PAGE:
Every year I vow that I will share our Christmas traditions with you and then I get busy and don’t follow through. So although I don’t like discussing Christmas until November I am going ahead and doing it now before life gets busy.
Our traditions have evolved over time, but one thing that was important to us from our first Christmas as parents: we didn’t want Christmas to be a materialistic event. However, we also didn’t want our kids to feel like they were missing out. Finding that balance has taken time and some experimentation. I am going to share what works for us, but please don’t feel that I am trying to discourage anyone from following their family’s tradtions.
We have never made a big deal about Santa. (You can read my thoughts on whether I think holidays will be ruined if your kids don’t believe in magical creatures here.) All of my kids have known that Santa wasn’t real. Our children have never made a list for Santa and “Santa” has never given our kids gifts. Instead we have tried to create a balance between our beliefs and the more worldly celebrations. We don’t want our kids to feel deprived, but we also don’t want to compromise our values.
Many years ago, we started celebrating St. Nicholas Day on December 6th. We read a story about St. Nicholas and our children receive stockings on that day.
Since St. Nicholas is remembered for his secret gift-giving, we have always adopted a family in need with children whose ages are close to our kids. I think choosing a family with children close to our kids ages helped our kids feel a special connection to them. Our children participate in playing “Santa” and helping us choose gifts for the family. Truly, I think my children have more fun picking gifts for other children than they do when they open their own gifts.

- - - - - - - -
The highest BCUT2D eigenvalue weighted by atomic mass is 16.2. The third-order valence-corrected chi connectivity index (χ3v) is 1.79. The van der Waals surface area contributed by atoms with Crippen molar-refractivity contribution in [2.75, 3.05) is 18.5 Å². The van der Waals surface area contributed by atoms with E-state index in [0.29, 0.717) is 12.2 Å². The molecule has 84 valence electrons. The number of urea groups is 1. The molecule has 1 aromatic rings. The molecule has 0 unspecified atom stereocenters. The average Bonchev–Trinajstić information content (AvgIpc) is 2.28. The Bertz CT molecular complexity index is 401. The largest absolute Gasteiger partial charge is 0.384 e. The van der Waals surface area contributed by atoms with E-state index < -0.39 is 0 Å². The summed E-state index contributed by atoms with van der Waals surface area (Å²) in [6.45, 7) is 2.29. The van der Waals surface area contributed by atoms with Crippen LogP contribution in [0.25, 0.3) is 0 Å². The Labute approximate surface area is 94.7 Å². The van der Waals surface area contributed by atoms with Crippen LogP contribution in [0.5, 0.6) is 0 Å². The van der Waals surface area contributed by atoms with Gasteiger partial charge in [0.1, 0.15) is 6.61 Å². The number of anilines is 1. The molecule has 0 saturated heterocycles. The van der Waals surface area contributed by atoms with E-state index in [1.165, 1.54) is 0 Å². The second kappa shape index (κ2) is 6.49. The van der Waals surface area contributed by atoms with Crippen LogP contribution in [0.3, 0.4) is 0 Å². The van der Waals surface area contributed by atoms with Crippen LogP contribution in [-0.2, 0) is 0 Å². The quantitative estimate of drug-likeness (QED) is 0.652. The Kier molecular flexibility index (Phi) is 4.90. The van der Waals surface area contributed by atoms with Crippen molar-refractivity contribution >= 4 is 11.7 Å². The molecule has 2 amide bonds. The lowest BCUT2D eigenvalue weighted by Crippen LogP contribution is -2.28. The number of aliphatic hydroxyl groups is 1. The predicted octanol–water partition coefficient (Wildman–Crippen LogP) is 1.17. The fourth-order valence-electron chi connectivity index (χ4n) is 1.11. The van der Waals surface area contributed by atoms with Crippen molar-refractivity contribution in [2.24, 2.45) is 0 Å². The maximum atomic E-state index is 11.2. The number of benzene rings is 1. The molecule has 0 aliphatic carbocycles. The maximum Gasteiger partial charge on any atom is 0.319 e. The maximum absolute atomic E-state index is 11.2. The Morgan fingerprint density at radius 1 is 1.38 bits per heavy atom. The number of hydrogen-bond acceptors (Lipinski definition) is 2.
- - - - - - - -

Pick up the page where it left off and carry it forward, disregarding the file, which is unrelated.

We also have our children help us fill stockings for some of the elderly people in our lives who already have everything they need, but enjoy the surprise and appreciate being remembered.
We attend a candlelight service on Christmas Eve and celebrate Christmas Day with family; we just don’t include Santa on those days. We also celebrate the epiphany on January 6th with a King Cake. We end up having more holiday celebrations beginning on December 6th and extending through January 6th, but they are smaller, so they aren’t quite as overwhelming as doing one huge celebration on Christmas Day.
What are your Christmas traditions?